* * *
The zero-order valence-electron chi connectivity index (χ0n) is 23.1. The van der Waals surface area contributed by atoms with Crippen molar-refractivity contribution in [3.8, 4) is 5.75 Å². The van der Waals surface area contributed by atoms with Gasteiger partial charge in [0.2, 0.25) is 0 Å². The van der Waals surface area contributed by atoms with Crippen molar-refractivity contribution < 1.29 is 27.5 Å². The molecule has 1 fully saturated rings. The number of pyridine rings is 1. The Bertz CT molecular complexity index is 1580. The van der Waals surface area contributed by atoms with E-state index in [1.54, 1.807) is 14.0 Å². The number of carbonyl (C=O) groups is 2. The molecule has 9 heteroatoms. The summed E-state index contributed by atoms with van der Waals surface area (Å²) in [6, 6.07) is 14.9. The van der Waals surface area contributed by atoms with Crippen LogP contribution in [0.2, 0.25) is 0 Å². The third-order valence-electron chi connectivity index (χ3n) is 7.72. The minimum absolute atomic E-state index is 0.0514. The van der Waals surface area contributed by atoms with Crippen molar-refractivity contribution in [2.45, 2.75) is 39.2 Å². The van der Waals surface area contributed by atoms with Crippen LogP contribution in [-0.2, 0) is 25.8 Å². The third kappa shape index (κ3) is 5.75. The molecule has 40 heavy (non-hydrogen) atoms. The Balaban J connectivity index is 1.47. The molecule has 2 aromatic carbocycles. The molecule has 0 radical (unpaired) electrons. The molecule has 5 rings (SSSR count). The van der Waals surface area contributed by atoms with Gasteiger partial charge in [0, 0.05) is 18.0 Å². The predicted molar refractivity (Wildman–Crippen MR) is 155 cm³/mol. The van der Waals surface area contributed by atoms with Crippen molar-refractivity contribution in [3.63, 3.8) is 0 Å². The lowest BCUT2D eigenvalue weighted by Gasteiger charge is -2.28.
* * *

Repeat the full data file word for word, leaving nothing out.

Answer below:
The zero-order valence-electron chi connectivity index (χ0n) is 23.1. The van der Waals surface area contributed by atoms with Crippen molar-refractivity contribution in [3.8, 4) is 5.75 Å². The van der Waals surface area contributed by atoms with Gasteiger partial charge in [0.2, 0.25) is 0 Å². The van der Waals surface area contributed by atoms with Crippen molar-refractivity contribution < 1.29 is 27.5 Å². The molecule has 1 fully saturated rings. The number of pyridine rings is 1. The Bertz CT molecular complexity index is 1580. The van der Waals surface area contributed by atoms with E-state index in [1.54, 1.807) is 14.0 Å². The number of carbonyl (C=O) groups is 2. The molecule has 9 heteroatoms. The summed E-state index contributed by atoms with van der Waals surface area (Å²) in [6, 6.07) is 14.9. The van der Waals surface area contributed by atoms with Crippen LogP contribution in [0.2, 0.25) is 0 Å². The third-order valence-electron chi connectivity index (χ3n) is 7.72. The minimum absolute atomic E-state index is 0.0514. The van der Waals surface area contributed by atoms with Crippen molar-refractivity contribution in [2.45, 2.75) is 39.2 Å². The van der Waals surface area contributed by atoms with Crippen LogP contribution in [-0.2, 0) is 25.8 Å². The third kappa shape index (κ3) is 5.75. The molecule has 40 heavy (non-hydrogen) atoms. The Balaban J connectivity index is 1.47. The molecule has 2 aromatic carbocycles. The molecule has 0 radical (unpaired) electrons. The molecule has 5 rings (SSSR count). The van der Waals surface area contributed by atoms with Gasteiger partial charge in [0, 0.05) is 18.0 Å². The predicted molar refractivity (Wildman–Crippen MR) is 155 cm³/mol. The van der Waals surface area contributed by atoms with Crippen molar-refractivity contribution in [3.63, 3.8) is 0 Å². The lowest BCUT2D eigenvalue weighted by Gasteiger charge is -2.28.